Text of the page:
Newspaper ads can determine where you do your major grocery shopping for the week. Mostly look at the cost of protein—meat, poultry, and fish—and fresh produce. You can also check out online ads to find the best deals. And try not to go from store to store to save a small amount. For $3 or $4, you could be tempted; for $5, give it a go if the store is close by! You have to make that decision.
Clip coupons. When it comes to coupon clipping, people range from the if-I-remember-them-I’ll-use-them shoppers to the I-won’t-buy-it-if-I-don’t-have-a-coupon shoppers. The amount of money you can save depends on your interest level. Those who devote their time and energy to clipping coupons save a lot of money. Some wise shoppers use online sites to ferret out valuable coupons. You’ve read about these amazing folks who get $5,000 worth of groceries for 15 cents. That’s a gross exaggeration, but there are those people out there who know how to use coupons to their fullest.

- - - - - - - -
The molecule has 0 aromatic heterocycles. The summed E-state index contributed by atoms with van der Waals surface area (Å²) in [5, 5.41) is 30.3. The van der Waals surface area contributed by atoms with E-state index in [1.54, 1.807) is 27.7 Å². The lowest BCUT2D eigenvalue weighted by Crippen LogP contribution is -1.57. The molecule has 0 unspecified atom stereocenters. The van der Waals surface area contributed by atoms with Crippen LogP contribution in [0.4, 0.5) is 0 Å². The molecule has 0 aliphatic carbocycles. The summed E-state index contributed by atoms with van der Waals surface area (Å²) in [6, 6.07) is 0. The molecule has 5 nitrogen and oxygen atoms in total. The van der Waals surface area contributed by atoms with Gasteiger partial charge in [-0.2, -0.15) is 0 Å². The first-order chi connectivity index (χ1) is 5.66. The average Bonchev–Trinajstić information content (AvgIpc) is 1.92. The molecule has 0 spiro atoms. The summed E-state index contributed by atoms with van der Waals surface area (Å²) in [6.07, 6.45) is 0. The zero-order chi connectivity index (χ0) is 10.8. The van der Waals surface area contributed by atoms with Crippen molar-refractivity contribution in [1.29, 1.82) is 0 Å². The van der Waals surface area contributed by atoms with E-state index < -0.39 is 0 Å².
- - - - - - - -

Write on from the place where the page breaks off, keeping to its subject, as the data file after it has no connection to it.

Buy generic. Store or generic brands seem to have improved greatly over the last few years, and you should rarely hesitate to buy them. You can sometimes save half versus a branded product. If you’re devoted to the flavor of one brand over another, then by all means, buying a store brand isn’t worth it. One-pot meals and skillet dishes provide an excellent home court for generic brands. For making soups or stews, the canned generic vegetables are just as good as the brand names! Also, generic canola oil, jellies and jams, brown and white sugar, flour, and a number of other staples will often pass your taste-test, too. Read the ingredients, not just the food label, to compare.
Buy in quantity. Buy larger quantities of non-perishables if you have the space to store the extras; you’ll save money and time. When you run out of something in the kitchen, you can shop in your own basement or garage. Typically, a big jar of something that you use only occasionally isn’t worth it, even if you save a little bit. You’ll usually end up throwing it out anyway, so where are the savings? Also, be smart and check the price per ounce or pound of these so-called “bargains.” Sometimes the larger sizes of items are more expensive per ounce than a smaller size. It pays to read the fine print on the shelf tags. And note that having a place to store an item and knowing it won’t spoil are both litmus tests for buying in quantity.